I am usually scared going from my partial seizure, where I am conscious, into my generalized seizures. I am usually anxious during VEEGs. I am usually anxious and scared when my medicine has been tapered off, and I am sleep deprived in order to induce seizures. I am often scared when I’m changing medications or the dosage.

There is sometimes stress and anxiety of what’s around the corner when I lay my head down on my pillow—what the night or morning will bring. There is the stress and anxiety about whether to socialize on a particular night and how long I should spend socializing. There is the stress and anxiety about having a new test preformed. There is the stress and anxiety about being stressed and anxious. There are the nights crying over stress, anxiety, angers, fears, and frustrations.

I have experienced losses and sadness along the way. I had to quit playing field hockey in college, a game I loved. I had academic challenges resulting in a drop of my grade point average. Traveling is also something I have had to readjust; I have to take into consideration time zone changes and if there are doctors and hospitals in the area that could help me should I need attention for my epilepsy. Losing the freedom to drive for periods of times. Losing the freedom to live on my own for periods of time. I have lived with friends halfway across the country and lived on my own, and I have also had to return home to live with my parents because of increased seizures, troubles with medications, and pre- and post-surgery assistance and safety.

There is still a stigma attached to this illness. When it comes time for a job interview, you have the right to disclose that you have epilepsy or choose not to. I have done both. If I did not tell my employer, I do so soon after my employment for my safety, making sure that person and my co-workers know what to do should I have a seizure. Then again, I might bring up that I have epilepsy during an interview for the purpose of clarifying expectations—extra doctor visits, calling in “sick” on occasion, or adjusting my hours to ensure my best performance on the job.

My life is not what I expected it to be at this age. I often compare myself to my friends who are leading the lives I thought I would be leading at my age. For people to simply know that I have epilepsy and how it changes lives would lift much of the burden and shame I feel. Living with epilepsy is not just a daily burden, but in fact an all- encompassing reality.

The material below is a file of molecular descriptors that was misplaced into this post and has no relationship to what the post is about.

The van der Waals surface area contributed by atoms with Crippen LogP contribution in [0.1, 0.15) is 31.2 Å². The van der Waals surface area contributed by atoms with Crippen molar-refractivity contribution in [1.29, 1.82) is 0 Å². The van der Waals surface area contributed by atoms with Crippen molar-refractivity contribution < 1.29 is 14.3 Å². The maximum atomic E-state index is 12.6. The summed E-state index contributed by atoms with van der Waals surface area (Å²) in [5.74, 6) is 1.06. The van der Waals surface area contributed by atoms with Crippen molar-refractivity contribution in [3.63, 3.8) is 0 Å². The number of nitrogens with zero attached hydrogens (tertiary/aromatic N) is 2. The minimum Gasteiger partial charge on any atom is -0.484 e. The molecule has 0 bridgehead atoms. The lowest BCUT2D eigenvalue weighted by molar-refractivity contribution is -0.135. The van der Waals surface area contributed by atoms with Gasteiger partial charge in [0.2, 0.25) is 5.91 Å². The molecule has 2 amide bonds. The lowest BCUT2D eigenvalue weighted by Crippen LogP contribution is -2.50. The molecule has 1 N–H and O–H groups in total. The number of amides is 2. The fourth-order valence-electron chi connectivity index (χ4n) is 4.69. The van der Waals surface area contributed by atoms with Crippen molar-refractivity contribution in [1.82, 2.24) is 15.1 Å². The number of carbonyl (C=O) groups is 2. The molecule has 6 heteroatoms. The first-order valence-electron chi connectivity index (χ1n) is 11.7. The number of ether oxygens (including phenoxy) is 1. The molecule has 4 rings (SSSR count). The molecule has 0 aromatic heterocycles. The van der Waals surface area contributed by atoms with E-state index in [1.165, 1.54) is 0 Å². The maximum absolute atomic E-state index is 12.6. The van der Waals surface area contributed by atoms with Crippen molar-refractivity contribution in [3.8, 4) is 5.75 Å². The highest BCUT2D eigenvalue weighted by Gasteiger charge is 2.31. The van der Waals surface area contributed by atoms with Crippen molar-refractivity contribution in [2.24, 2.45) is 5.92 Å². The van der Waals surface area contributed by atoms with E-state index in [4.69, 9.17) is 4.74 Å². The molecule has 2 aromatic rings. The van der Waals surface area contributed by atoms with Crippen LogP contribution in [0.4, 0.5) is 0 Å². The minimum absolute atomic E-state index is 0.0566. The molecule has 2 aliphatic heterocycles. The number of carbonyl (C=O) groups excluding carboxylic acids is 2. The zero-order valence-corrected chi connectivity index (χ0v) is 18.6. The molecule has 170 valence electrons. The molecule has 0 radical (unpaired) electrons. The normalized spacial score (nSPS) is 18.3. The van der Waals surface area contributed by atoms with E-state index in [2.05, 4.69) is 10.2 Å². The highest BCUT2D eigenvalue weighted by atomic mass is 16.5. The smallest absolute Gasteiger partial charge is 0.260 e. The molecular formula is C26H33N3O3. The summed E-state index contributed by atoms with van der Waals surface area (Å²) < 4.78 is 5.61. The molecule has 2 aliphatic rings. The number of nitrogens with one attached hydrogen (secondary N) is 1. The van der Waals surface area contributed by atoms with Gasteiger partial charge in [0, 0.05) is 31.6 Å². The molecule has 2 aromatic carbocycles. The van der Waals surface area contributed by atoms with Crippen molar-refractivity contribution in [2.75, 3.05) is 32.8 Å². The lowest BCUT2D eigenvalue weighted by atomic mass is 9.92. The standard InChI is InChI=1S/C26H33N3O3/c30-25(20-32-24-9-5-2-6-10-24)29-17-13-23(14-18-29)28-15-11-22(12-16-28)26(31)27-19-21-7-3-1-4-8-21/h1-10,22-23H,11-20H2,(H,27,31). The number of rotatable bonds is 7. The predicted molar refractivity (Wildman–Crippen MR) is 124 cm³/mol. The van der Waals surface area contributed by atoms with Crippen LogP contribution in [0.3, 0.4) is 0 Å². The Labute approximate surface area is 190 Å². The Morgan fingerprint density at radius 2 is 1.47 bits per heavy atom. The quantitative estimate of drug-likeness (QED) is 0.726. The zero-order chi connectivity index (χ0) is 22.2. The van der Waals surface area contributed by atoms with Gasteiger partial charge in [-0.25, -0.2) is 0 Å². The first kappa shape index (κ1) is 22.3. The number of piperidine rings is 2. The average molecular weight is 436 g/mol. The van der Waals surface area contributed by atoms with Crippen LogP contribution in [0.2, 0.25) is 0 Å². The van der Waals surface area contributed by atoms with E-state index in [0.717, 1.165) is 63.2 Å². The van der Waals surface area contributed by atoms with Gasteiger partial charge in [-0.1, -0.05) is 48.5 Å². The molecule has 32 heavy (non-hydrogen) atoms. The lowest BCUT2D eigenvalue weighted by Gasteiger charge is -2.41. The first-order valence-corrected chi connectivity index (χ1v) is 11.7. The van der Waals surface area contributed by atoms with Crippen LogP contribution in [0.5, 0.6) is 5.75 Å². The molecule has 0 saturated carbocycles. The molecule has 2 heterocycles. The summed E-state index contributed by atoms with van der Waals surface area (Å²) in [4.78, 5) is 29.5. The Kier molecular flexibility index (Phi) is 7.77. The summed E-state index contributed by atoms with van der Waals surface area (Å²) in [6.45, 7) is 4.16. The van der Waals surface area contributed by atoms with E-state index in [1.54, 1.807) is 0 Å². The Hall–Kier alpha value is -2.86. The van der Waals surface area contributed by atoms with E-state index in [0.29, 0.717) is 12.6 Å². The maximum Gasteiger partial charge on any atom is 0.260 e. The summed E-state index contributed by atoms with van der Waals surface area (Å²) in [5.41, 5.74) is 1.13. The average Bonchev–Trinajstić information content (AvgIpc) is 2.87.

What pains me is not remembering my life without seizures and without medication side effects. It’s hard to remember the simplicity of life before epilepsy. So, writing this speech has taken me down memory lane. For once, putting my history and feelings down on paper. I have had many medical reports written up about me, as I have changed doctors many times. The reports usually begin, “Linnea is a right handed __ (insert age) female…” Years before, I didn’t have these kinds of records.

I had a different experience with meeting my brain surgeon for the first time. He brought my latest medical report into the room. Immediately after brief introductions and handshakes, which beforehand, I had requested my parents to do gently (after all, my head might be in his hands down the road) we sat down. He held up the report, pointed at it, looked at me and said, “This is not you.” I believe my first thought was, “Really?” Yeah, I was sick and tired of reading that I was right handed, the medications I had been on, what tests I have had and so on… but all of it had all created a different life for me.

That was the first time someone had told me this, especially a medical professional. Paraphrasing, he went on to say, “You are your own person. You are not what is written down on these papers.” I was very interested in what he had to say. He was very honest, saying, “I don’t know” when he didn’t know the answer to a question and also saying, “We don’t know” when explaining that some of the research has not been done to answer the question being asked. It was a relief to have a medical professional be so honest and acknowledge the lack of research in the field of epilepsy.